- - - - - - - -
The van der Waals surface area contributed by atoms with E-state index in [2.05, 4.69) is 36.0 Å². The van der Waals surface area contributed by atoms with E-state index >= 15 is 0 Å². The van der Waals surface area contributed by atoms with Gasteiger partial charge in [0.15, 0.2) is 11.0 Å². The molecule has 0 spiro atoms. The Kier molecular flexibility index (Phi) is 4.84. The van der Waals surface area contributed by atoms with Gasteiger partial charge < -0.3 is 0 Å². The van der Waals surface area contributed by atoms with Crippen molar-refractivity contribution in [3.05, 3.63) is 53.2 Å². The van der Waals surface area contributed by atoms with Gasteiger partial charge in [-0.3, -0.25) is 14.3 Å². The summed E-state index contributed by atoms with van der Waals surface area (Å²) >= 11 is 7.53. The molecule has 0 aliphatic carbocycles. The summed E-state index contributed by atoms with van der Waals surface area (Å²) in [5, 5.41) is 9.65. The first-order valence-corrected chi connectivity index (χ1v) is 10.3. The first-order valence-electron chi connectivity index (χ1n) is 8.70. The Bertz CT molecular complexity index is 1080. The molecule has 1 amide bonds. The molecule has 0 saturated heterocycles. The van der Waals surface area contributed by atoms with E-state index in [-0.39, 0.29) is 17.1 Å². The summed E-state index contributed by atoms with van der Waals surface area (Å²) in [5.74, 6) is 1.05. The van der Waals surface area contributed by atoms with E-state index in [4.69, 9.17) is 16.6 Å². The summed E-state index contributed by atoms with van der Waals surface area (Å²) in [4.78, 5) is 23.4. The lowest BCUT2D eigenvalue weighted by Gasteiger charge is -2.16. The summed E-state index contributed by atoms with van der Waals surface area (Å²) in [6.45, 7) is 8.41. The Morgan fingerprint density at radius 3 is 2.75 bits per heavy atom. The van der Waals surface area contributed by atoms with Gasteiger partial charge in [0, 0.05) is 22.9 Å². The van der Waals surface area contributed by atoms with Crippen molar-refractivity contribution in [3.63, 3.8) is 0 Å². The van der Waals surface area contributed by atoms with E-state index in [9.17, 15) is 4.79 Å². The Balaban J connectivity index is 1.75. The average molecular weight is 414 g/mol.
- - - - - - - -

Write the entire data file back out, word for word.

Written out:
The van der Waals surface area contributed by atoms with E-state index in [2.05, 4.69) is 36.0 Å². The van der Waals surface area contributed by atoms with E-state index >= 15 is 0 Å². The van der Waals surface area contributed by atoms with Gasteiger partial charge in [0.15, 0.2) is 11.0 Å². The molecule has 0 spiro atoms. The Kier molecular flexibility index (Phi) is 4.84. The van der Waals surface area contributed by atoms with Gasteiger partial charge < -0.3 is 0 Å². The van der Waals surface area contributed by atoms with Crippen molar-refractivity contribution in [3.05, 3.63) is 53.2 Å². The van der Waals surface area contributed by atoms with Gasteiger partial charge in [-0.3, -0.25) is 14.3 Å². The summed E-state index contributed by atoms with van der Waals surface area (Å²) >= 11 is 7.53. The molecule has 0 aliphatic carbocycles. The summed E-state index contributed by atoms with van der Waals surface area (Å²) in [5, 5.41) is 9.65. The first-order valence-corrected chi connectivity index (χ1v) is 10.3. The first-order valence-electron chi connectivity index (χ1n) is 8.70. The Bertz CT molecular complexity index is 1080. The molecule has 1 amide bonds. The molecule has 0 saturated heterocycles. The van der Waals surface area contributed by atoms with E-state index in [-0.39, 0.29) is 17.1 Å². The summed E-state index contributed by atoms with van der Waals surface area (Å²) in [5.74, 6) is 1.05. The van der Waals surface area contributed by atoms with E-state index in [4.69, 9.17) is 16.6 Å². The summed E-state index contributed by atoms with van der Waals surface area (Å²) in [4.78, 5) is 23.4. The lowest BCUT2D eigenvalue weighted by Gasteiger charge is -2.16. The summed E-state index contributed by atoms with van der Waals surface area (Å²) in [6.45, 7) is 8.41. The Morgan fingerprint density at radius 3 is 2.75 bits per heavy atom. The van der Waals surface area contributed by atoms with Gasteiger partial charge in [0, 0.05) is 22.9 Å². The van der Waals surface area contributed by atoms with Crippen molar-refractivity contribution in [3.63, 3.8) is 0 Å². The van der Waals surface area contributed by atoms with E-state index in [9.17, 15) is 4.79 Å². The Balaban J connectivity index is 1.75. The average molecular weight is 414 g/mol.